THEATRE REVIEW: Richard II, Henry IV (parts 1 & 2) & Henry V

WORTH A LOOK: *****

WHERE: Barbican

WHEN: 22/1

The Royal Shakespeare Company is marking the 400th anniversary of Shakespeare’s death  with this cycle of plays before an international tour.

We weren’t too keen on Ben Whishaw’s Richard II in the BBC’s recent and acclaimed Hollow Crown: too fey and asexual. Former Doctor Who and Broadchurch star Tennant is camp here and as ridiculous but not quite convinced when the Duke of Aumerle (Sam Marks) kisses him full on the lips.

We enjoyed Benedict Cumberbatch’s Hamlet at this venue last year and, although this is considerably less lavishly staged, it is far more compelling despite being a lesser work.

Performing these four plays in a cycle (as the Hollow Crown did in 2014) might not be an original idea but promises much. We’ll be reporting from the next three plays in the cycle featuring Antony Sher and monsta nominee Alex Hassell in this article throughout this weekend.

HENRY IV (part 1): ****

HENRY IV (part 2): ****

WHEN: 23/1

One of our favourite plays last year was the Royal Shakespeare Company’s production of Death of a Salesman (Noel Coward Theatre) which starred three of the leads here.

Antony Sher is a memorable Falstaff bumping bellies at one point with a cast colleague and even interacting with an audience member during a bawdy tale at tonight’s last night. Alex Hassell is a physical Prince Hal, appearing first in his underwear from under his bed covers with a prostitute. Best friend Ned Poins (Sam Marks, mentioned above) provides Hal’s endearing bromance.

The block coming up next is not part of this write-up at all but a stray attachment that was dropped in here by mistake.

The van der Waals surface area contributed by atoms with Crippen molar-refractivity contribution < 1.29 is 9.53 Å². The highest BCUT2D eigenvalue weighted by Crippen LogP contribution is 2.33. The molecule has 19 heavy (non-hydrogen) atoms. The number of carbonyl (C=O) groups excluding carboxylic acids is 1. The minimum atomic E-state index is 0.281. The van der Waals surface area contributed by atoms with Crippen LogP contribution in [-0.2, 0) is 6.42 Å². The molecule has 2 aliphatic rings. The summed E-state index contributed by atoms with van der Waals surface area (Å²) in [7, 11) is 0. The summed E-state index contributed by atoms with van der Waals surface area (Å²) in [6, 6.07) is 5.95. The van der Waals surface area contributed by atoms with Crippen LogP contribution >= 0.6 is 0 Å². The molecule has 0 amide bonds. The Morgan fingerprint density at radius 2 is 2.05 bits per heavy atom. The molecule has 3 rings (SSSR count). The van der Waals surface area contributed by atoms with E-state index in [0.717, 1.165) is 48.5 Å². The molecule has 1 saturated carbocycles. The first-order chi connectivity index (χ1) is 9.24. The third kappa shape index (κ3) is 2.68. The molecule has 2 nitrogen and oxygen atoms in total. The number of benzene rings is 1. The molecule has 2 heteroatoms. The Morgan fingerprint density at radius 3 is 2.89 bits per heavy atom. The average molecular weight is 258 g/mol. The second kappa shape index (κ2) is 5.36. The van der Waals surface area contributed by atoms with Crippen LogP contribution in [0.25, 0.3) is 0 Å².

Both productions are played very much for laughs until Falstaff’s final embarrassment at the hands of the newly-crowned king. Not quite the star power of Tennant’s Richard II then but sterling work all round.

HENRY V: ****1/2

Game of Thrones‘ Oliver Ford Davies plays the chorus here in modern-day clothes and is having much fun updating the audience with a wink on proceedings.

Hassell’s muscular king is effective when donning disguise and visiting his men pre-Agincourt but much more endearing when attempting to woo the beautiful French princess who struggles less with her English as the courtship proceeds.

Four successive Shakespeare plays in three days proved quite the endurance test but hugely satisfying. Speaking to RSC veterans of such cycles, it’s not uncommon to see even more plays – including these three – over four days.

Look out for the next Hollow Crown on the BBC later this year, Russell T Davies’ take on Midsummer Night’s Dream starring Maxine Peake and something special via Sir Ian McKellen at the BFI next month.

Happy death anniversary Mr Shakespeare!

  • International tour tickets here.
  • Picture via Facebook (David Tennant as Richard II) courtesy Royal Shakespeare Company
  • Enjoyed this review? Follow its author on Twitter @NeilDurham

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